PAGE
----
The new PS5 model runs hotter than Xbox Series X – why you shouldn't worry

(Image credit: Sony)

Over the weekend, videos began popping up claiming that the new model of the PS5 – the CFI-1100B that’s just hitting shelves now – is worse than the original PS5.

That claim, while factually correct, probably isn’t worth losing sleep over.

The reason content creators are making that claim is because they’ve clocked the PS5 running at 55 degrees Celsius, approximately three degrees hotter than the original PS5 when it’s running at full tilt. 

Admittedly, that number is slightly worrying considering that the PS4 was overheating around the same temperature last generation – but most of the time it runs significantly cooler than the PS4 Pro that topped out at 65 degrees Celsius.

Part of the reason for the increase in heat output is the fact that the new PS5 has a slightly smaller heatsink and a slightly different structure that changes how air flows through the console. The results are noticeable, but probably not news-worthy on their own.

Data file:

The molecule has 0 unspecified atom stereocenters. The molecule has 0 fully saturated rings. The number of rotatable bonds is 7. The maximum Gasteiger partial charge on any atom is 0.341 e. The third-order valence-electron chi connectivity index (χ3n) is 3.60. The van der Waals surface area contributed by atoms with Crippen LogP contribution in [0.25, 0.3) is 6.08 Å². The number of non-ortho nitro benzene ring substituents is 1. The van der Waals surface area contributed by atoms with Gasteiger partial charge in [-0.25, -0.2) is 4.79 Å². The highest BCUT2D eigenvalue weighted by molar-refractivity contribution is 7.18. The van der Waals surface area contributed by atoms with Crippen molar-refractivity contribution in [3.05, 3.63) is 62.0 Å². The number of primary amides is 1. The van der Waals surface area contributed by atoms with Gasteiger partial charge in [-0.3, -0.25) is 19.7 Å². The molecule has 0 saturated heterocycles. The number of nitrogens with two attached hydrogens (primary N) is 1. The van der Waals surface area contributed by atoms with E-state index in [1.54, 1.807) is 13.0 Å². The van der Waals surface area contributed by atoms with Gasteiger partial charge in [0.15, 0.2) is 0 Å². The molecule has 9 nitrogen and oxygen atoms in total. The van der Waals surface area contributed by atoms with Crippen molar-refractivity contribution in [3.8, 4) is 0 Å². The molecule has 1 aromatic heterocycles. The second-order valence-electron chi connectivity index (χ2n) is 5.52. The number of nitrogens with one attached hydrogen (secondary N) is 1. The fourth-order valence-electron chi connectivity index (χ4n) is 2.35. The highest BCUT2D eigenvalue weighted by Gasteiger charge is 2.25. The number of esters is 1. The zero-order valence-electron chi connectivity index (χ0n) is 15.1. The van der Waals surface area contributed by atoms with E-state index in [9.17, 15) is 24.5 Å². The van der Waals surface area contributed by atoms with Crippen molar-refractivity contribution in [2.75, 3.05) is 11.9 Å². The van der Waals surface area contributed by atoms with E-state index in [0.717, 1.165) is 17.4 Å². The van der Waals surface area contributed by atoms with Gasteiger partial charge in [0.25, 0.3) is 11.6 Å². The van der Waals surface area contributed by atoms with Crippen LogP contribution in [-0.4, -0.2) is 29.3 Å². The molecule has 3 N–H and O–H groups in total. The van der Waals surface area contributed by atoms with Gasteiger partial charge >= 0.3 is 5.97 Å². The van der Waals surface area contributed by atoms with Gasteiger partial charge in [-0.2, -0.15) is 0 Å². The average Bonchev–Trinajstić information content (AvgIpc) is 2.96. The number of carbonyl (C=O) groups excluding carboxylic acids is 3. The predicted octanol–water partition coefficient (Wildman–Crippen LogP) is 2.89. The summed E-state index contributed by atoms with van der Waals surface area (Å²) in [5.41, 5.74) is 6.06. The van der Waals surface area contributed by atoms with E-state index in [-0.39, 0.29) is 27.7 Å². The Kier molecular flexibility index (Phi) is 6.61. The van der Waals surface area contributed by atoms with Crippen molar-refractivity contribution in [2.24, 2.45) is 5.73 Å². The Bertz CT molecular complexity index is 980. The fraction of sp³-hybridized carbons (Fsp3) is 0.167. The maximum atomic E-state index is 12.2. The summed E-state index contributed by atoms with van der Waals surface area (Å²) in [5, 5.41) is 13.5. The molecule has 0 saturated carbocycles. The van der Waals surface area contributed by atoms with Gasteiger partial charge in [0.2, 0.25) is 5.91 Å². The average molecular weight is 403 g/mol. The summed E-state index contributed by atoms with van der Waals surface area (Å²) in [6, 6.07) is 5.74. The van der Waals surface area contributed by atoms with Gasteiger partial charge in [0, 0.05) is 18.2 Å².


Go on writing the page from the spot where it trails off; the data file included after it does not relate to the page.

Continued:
So what does that mean? Well, you don’t have to worry about the new PS5 model any more than you worried about a PS4, PS4 Pro or even an Xbox One X that, according to some tests run by GamesBeats’ Jeff Grubb, could hit 60.3 degrees while playing games like Hitman 2. 

Analysis: PS5 vs Xbox Series X temperature comparison

When the Xbox Series X first came out, there were some criticisms of the console’s design – with some content creators even going so far as to post fake videos of the console smoking to scare potential buyers away. 

However, numerous reports came out at the time that showed there was nothing to really worry about there – the Xbox Series X is often measured at around 50 degrees Celsius and may sometimes max out around 57 degrees if it’s under a heavy load. 

A few degrees here and there, however, isn’t going to break your console and really only poses a threat to your hardware if it’s in relatively contained spaces (like a closed cupboard) that don’t have any way to circulate the air or in harsh direct sunlight. 

Long story short? For now, gamers, your hardware is safe.

Nick Pino

Nick Pino is Managing Editor, TV and AV for TechRadar's sister site, Tom's Guide. Previously, he was the Senior Editor of Home Entertainment at TechRadar, covering TVs, headphones, speakers, video games, VR and streaming devices. He's also written for GamesRadar+, Official Xbox Magazine, PC Gamer and other outlets over the last decade, and he has a degree in computer science he's not using if anyone wants it.